That’s a quote from the story, and as the story has a bunch of factual mistakes in it, I can’t be sure it is accurate. But if true, it means that in Japan, you’re guilty until proven innocent.

I’ll be reviewing the draft law as soon as I can, and reporting more. But the bottom line is the same: IP extremism continues unabated. There’s so much to praise in this amazing country. It is sad to see them following the extremists.

January 4, 2003  ·  Lessig

Joi makes a great point about the character of different spam control methods. While in the narrow sense, this is not an end-to-end issue (as Saltzer, Clark and Reed framed it), in a general sense, spam solutions can be divided into those that respect end-to-end values, and those that don’t. The label+bounty solution (which has a nice discussion on /. and which I’d lose my job over if it doesn’t work), I’m happy to acknowledge, is end-to-end respectful.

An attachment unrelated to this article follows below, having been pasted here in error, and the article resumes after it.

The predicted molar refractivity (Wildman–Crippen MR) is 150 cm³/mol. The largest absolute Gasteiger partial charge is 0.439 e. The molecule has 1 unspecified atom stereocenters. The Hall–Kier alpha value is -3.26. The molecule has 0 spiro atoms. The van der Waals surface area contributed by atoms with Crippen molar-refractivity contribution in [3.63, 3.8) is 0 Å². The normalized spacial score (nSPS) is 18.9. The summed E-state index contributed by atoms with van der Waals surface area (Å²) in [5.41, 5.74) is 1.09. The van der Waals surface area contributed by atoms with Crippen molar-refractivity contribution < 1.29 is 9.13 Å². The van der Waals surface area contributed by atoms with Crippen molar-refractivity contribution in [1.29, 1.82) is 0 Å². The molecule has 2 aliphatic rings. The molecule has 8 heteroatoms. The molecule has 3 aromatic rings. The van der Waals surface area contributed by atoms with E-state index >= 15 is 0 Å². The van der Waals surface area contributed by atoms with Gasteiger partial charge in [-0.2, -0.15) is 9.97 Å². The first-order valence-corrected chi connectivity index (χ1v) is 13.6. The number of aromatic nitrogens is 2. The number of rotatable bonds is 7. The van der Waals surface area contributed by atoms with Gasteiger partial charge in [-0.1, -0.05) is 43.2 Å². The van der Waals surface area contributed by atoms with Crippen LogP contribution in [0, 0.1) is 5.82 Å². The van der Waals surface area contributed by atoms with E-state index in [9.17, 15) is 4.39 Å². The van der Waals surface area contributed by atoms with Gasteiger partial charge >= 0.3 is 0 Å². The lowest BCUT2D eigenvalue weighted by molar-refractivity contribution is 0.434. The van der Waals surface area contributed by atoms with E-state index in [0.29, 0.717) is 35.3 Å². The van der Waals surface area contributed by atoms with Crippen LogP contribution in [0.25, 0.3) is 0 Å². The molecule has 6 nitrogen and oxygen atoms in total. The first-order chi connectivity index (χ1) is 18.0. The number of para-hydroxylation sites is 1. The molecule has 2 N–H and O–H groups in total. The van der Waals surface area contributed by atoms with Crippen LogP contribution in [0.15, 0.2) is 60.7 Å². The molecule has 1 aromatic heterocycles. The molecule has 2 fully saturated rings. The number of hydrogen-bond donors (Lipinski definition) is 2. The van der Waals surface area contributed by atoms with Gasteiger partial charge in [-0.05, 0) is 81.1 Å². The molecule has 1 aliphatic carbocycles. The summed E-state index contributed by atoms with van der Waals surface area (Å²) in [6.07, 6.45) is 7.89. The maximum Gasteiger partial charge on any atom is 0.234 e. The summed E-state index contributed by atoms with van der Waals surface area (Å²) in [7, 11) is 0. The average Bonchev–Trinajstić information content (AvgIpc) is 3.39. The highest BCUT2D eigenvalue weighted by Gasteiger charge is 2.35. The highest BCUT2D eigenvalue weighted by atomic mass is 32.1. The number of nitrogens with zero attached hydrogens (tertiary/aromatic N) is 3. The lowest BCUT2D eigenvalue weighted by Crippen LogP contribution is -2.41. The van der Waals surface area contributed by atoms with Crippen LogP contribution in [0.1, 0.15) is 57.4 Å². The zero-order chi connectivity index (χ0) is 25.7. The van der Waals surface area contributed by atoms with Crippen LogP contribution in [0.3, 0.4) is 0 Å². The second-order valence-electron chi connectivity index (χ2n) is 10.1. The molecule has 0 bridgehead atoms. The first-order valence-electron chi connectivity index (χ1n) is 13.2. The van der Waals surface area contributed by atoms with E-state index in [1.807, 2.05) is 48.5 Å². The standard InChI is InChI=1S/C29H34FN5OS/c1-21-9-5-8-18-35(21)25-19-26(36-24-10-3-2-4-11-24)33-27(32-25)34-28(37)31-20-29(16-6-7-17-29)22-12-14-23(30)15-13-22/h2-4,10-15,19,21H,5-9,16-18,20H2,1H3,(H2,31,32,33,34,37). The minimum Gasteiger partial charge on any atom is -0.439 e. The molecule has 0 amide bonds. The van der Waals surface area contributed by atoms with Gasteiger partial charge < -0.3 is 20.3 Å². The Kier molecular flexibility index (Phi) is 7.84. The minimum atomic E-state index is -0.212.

January 3, 2003  ·  Lessig

Bill Fitler has put together an interesting page of CodeLaws, by which he means technology designed to implement some sort of policy. The list is an important step is mapping all the ways in which behavior gets regulated. He’s eager (as am I) for any input to make the list more complete. His weblog is here.